Taxes on Unhealthy Foods Gain Traction in Europe

Photo by stockroomcontrol via Flickr Creative Commons.

While the movement to tax soft drinks in the United States is still in the debate stage, things are moving faster in Europe, where countries are imposing taxes on soft drinks and other unhealthy foods.

Last year in Denmark, the cost of a container of butter went up about 30 percent because of a tax on saturated fats. Hungary and Finland introduced taxes on soft drinks and other high-fat and -sugar foods. And the French government approved a controversial tax on colas and other sweetened beverages.

At about 9 cents a liter, the French levy is relatively small; it was passed as a part of that country’s austerity program. But the amount was enough for Coca-Cola to threaten to pull some investment from the country.

Also last year, British Prime Minister David Cameron said he would consider a “fat tax” on some foods, saying the American obesity rate “should be a wake-up call” for his country.

The British Medical Journal published an article last month suggesting at least a 20 percent tax — not just on soft drinks but also on other unhealthy foods — would be needed to curb soft drink consumption and reduce obesity.

And another report this year, by the Organization for Economic Cooperation and Development, advocated for taxes on unhealthy foods, saying that at least one in two people in OECD member countries is overweight or obese. “Revenues from taxes on unhealthy foods can be substantial,” the report said, and “this money could be used to provide subsidies for healthy foods and to pay for health-education campaigns.”

“We’re not saying, and I don’t think anybody is saying, that these taxes are a panacea and will cure obesity,” said Oliver Mytton, an Oxford researcher and lead author of the British Medical Journal article. “We’re just saying they’re an important measure that should be pursued along with other measures.”

Mytton* cited a study estimating that a 20 percent tax on sugary beverages in the United States would reduce the obesity rate by 3.5 percent. The tax would have less of an effect on obesity in Britain, where soft drink consumption is lower in general, he said.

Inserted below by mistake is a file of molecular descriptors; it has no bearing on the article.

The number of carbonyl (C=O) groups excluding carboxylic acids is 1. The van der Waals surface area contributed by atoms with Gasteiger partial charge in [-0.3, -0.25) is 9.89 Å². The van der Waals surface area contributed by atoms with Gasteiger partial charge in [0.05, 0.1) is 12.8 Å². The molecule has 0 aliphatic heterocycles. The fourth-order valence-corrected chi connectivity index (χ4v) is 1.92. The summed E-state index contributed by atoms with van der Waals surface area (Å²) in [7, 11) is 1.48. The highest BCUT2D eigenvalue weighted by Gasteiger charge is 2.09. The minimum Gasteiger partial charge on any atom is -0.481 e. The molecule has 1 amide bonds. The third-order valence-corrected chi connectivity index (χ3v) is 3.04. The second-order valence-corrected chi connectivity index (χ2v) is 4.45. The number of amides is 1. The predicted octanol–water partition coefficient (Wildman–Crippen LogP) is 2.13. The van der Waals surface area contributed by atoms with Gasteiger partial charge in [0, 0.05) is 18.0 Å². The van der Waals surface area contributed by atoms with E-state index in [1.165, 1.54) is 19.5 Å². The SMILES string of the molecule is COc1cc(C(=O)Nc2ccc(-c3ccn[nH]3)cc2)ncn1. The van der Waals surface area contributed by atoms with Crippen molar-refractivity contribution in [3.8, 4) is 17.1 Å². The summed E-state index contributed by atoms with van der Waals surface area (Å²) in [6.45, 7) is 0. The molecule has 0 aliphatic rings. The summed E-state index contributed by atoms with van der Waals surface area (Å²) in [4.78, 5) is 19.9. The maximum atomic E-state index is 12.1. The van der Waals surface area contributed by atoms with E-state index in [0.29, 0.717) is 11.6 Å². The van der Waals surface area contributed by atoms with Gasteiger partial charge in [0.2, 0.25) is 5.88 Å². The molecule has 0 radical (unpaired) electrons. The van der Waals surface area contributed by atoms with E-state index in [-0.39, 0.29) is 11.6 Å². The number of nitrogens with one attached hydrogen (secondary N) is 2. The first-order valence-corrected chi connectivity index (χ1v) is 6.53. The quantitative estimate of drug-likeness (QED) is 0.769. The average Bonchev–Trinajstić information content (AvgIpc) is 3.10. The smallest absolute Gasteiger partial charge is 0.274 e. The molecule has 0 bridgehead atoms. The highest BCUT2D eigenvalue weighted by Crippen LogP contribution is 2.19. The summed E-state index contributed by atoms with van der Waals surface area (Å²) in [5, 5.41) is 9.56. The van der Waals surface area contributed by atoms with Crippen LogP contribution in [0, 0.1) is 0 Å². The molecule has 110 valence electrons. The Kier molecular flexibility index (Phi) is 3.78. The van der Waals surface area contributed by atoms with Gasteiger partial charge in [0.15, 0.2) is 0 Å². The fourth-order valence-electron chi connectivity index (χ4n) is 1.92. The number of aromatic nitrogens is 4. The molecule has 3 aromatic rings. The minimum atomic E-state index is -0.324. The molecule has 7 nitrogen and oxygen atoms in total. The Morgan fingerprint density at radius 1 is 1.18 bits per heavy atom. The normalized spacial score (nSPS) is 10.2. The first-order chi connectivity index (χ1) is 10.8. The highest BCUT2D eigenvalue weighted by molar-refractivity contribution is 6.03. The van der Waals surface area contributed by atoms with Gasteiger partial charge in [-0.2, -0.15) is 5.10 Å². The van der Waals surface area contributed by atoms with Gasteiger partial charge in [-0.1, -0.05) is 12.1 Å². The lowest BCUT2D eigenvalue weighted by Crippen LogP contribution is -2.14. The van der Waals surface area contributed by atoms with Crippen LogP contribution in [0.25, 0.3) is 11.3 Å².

He said it’s too soon to measure the results of Denmark’s saturated fat tax but said anecdotally that the tax appears to be leading catering companies to use healthier ingredients.

“The industry is very nervous about these taxes, and that suggests to me that they feel that those kinds of taxes are going to change the game for them, and they’re going to have to respond. … It’s going to affect their profit margins. That suggests that they will start to think and do things differently,” Mytton said.

But the soft drink industry is already behaving differently by producing more low-calorie drinks, according to Richard Laming, media director for the British Soft Drinks Association. Diet drinks and those without added sugar, like juice, now make up 60 percent of the soft drink market there — versus just 30 percent two decades ago — keeping Britons’ intake of calories from soft drinks lower, he said.

“So trying to single out soft drinks as somehow being the cause of obesity is defiance of the facts,” Laming said. Soft drink manufacturers don’t accept there’s such a notion as unhealthy food or drink. “What’s healthy or unhealthy are diets, not individual foodstuffs,” said Laming. “And this is one of the fundamental mistakes that people who say you can fix diet problems with the tax system don’t get.”

About the tax in France, Laming said, “It’s a revenue-raising measure; it falls on soft drinks that contain added sugar. But it also falls on calorie-free soft drinks with artificial sweeteners, so there’s no pretense that this is an obesity-related tax. And while we understand that governments have got to raise revenue, they shouldn’t single out individual products for doing so.

“The political parties are not talking about this,” he added. “The government here a couple of months ago announced a proposal to increase the tax on some kinds of hot, takeaway foods, and there was a massive uproar against this, and they backed down. What it shows is the sensitivity to taxing food and drink.”

Oxford researcher Mytton, however, said he believes the British will come around to the idea of a sweetened beverage tax as they did in other areas. “We saw that with minimum pricing for alcohol, which was very controversial and unpopular when it was suggested — it’s now being introduced in Scotland,” Mytton said. “We saw that with smoke-free legislation, a lot of concern about how it would impact on peoples’ liberty — but ultimately, people said, ‘No, we think this is a good idea,’ and it was introduced.”

  • This post has been corrected to reflect that Mytton cited the study, rather than making the estimate himself.